Excerpt from “A Voyage to the South Sea”, retrieved from Internet Archive.
Title page of “A Voyage to the South Sea”, retrieved from Internet Archive.

Onion Bottles

Because the shape and size of glass wine bottles underwent several distinctive shifts during the seventeenth and eighteenth centuries, they’re often very useful in determining the age of an archeological site. The bulbous, onion-shaped bottles recovered from the wreck can be dated to around 1708-1714, which helps confirm the identity of the wreck.13


Not all of the objects found at the Queen Anne’s Revenge site are part of the original wreck. Called intrusive material, these objects can range from modern glass bottles to biological debris such as fish bones.14 In some cases, the intrusive material itself has an interesting story to tell – for example, pieces of coal found at the wreck have characteristics that only appear in coal mined in the late-eighteenth century and beyond and are thought to be a vestige of the Union Navy coal refueling station established in Beaufort during the Civil War.15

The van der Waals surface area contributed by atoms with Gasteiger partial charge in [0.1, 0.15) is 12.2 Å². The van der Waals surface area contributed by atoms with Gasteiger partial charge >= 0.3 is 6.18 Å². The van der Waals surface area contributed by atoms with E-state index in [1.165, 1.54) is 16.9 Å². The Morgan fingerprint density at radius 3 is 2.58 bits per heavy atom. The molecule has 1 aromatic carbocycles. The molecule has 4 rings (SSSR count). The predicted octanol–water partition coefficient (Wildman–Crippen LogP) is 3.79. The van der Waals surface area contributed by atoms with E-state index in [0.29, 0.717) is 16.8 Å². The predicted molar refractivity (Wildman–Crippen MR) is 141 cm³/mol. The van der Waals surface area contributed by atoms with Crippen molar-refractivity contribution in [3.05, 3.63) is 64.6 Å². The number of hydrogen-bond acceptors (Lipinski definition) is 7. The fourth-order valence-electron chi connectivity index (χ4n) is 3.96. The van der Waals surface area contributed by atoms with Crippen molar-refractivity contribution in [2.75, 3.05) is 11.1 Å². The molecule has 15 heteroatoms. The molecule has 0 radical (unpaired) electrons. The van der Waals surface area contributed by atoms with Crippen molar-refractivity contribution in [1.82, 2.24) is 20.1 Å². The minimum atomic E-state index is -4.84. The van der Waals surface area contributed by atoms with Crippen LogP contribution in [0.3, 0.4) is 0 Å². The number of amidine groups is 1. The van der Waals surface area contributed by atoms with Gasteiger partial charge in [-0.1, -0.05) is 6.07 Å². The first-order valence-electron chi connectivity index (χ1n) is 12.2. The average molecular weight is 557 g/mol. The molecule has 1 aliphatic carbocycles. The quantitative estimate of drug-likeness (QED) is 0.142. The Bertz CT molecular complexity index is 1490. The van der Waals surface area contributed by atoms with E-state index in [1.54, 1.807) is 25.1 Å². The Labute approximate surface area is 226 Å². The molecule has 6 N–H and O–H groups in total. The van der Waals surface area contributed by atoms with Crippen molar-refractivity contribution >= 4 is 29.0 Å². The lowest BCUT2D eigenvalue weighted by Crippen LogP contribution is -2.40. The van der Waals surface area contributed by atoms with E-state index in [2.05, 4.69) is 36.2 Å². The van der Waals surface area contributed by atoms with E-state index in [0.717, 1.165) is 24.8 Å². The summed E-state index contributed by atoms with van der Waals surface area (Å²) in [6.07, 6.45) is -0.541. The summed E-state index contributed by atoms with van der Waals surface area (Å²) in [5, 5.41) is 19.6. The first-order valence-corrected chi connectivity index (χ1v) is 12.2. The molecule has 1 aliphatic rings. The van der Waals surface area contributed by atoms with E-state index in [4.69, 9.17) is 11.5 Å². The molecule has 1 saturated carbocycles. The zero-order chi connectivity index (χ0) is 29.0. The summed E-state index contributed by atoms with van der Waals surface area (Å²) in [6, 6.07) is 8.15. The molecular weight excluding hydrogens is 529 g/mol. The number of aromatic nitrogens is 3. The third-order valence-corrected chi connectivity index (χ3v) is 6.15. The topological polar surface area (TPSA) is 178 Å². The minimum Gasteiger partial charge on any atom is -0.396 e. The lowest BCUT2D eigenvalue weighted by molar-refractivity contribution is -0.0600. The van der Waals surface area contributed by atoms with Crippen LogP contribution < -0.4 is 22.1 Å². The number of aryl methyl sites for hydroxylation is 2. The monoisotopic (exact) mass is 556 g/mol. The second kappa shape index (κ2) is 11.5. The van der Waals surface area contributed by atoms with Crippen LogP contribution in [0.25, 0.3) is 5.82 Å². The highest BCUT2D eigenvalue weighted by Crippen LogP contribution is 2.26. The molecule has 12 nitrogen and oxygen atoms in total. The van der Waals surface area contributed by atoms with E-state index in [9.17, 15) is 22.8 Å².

In addition to the larger artifacts, the process of running sediment from the excavation process through a sluice has yielded thousands of small “microartifacts”, the analysis of which has provided a wealth of information about the formation of the site and how artifacts have been worn and redistributed over time.16 Understanding the processes of site formation and the patterns of wear and weathering that the wreck underwent between grounding and the present day can give archeologists information that’s applicable to other, similar sites.17

A wide variety of materials have been found in the sediment, including metal, glass, bone, wood, and ceramic fragments, and the distribution of these microartifacts provides evidence in favor of the grounding hypothesis (the theory that the ship ran aground on a sandbar rather than breaking apart at sea) as well as the winnowing hypothesis (the theory that the site has undergone repeated scour and reburial events)18. Both large and small artifacts, particularly those made from heavy materials, are concentrated at the center of the site, consistent with a grounding event. Similarly, the distribution – and sometimes lack of – lighter artifacts implies that physical changes to the site have winnowed them out over time in a manner consistent with scour and reburial events.19